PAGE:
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Campus Life

The Ghost of Kilachand Hall

Rumors of strange doings, even 63 plus years after Eugene O’Neill died there

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Kilachand Hall has had a long and illustrious history. Built in 1923 as a luxury apartment building and hotel, the 91 Bay State Road edifice was first known as the Sheraton Apartment Hotel. It attracted all kinds of fancy residents, including Hollywood musical star Jeanette MacDonald and Red Sox legend Ted Williams.

But the hotel’s most famous resident was playwright Eugene O’Neill, Nobel- and Pulitzer-prize winning author of such plays as Anna Christie, Strange Interlude, The Iceman Cometh, and Long Day’s Journey into Night.

By 1951, when O’Neill moved with his wife to an apartment on the fourth floor, the building had been sold twice, first to the Bay State Road Company in 1939, and when the company was later renamed Sheraton, the now-famous hotel chain was born. It became the Shelton Hotel when it changed hands again in 1950. After O’Neill died there in 1953, his widow reported several visits from, and long conversations with, the great writer.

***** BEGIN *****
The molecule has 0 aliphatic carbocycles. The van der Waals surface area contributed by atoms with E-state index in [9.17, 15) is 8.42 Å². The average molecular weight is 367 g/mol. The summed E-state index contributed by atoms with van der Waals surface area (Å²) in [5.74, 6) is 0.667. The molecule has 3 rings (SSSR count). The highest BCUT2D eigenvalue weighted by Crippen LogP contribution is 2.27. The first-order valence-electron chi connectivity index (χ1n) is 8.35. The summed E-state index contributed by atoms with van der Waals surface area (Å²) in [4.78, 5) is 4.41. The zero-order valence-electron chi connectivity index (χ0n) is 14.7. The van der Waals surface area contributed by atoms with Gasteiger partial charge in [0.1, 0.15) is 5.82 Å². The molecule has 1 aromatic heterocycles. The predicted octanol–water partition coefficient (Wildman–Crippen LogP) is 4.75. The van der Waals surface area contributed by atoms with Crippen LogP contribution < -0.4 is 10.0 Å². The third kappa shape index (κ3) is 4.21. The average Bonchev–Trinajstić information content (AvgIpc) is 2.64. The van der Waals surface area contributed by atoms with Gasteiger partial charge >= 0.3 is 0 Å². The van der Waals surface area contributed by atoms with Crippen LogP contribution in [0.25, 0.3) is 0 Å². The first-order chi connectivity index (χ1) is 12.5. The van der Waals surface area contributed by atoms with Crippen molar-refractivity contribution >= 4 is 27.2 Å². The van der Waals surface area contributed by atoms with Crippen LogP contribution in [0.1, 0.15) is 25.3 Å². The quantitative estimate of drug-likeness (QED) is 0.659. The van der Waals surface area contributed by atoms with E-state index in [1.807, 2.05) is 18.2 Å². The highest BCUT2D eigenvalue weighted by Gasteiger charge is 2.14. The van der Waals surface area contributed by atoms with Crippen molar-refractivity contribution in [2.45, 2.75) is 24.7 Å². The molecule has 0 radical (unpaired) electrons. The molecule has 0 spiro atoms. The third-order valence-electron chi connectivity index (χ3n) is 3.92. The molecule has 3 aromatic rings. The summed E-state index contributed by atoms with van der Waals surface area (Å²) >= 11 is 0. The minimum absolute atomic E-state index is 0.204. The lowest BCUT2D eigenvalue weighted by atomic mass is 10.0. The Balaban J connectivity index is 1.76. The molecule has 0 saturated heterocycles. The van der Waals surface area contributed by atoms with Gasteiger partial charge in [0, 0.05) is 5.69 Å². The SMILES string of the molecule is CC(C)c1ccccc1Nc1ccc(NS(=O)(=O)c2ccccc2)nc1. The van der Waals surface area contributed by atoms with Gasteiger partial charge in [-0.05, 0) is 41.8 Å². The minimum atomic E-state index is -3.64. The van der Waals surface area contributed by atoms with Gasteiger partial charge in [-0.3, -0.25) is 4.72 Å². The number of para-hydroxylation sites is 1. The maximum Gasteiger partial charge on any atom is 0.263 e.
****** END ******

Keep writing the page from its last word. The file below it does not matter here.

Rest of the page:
BU bought the building in 1954 and turned it into a dormitory for women, Shelton Hall. From the beginning, there were stories of strange goings-on on the fourth floor: lights that inexplicably dimmed, elevators that stopped and opened on four for no apparent reason, knocks on doors with no one there when opened.

The dormitory became co-ed in the 1970s and in 2013 was renamed Kilachand Hall in honor of the parents of BU trustee Rajen Kilachand (Questrom’74, Hon.’14). It is now home to Kilachand Honors College and the college’s and other BU students.

Stories of eerie happenings on the building’s fourth floor still surface, so to mark Halloween, we bring you a short video about the building’s haunted history. What do you think? Mere coincidence—or the ghost of Eugene O’Neill continuing to make its presence felt?

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Devin Hahn, Producer/Editor, BU Today, Bostonia, Boston University
Devin Hahn

Devin Hahn can be reached at dhahn@bu.edu.

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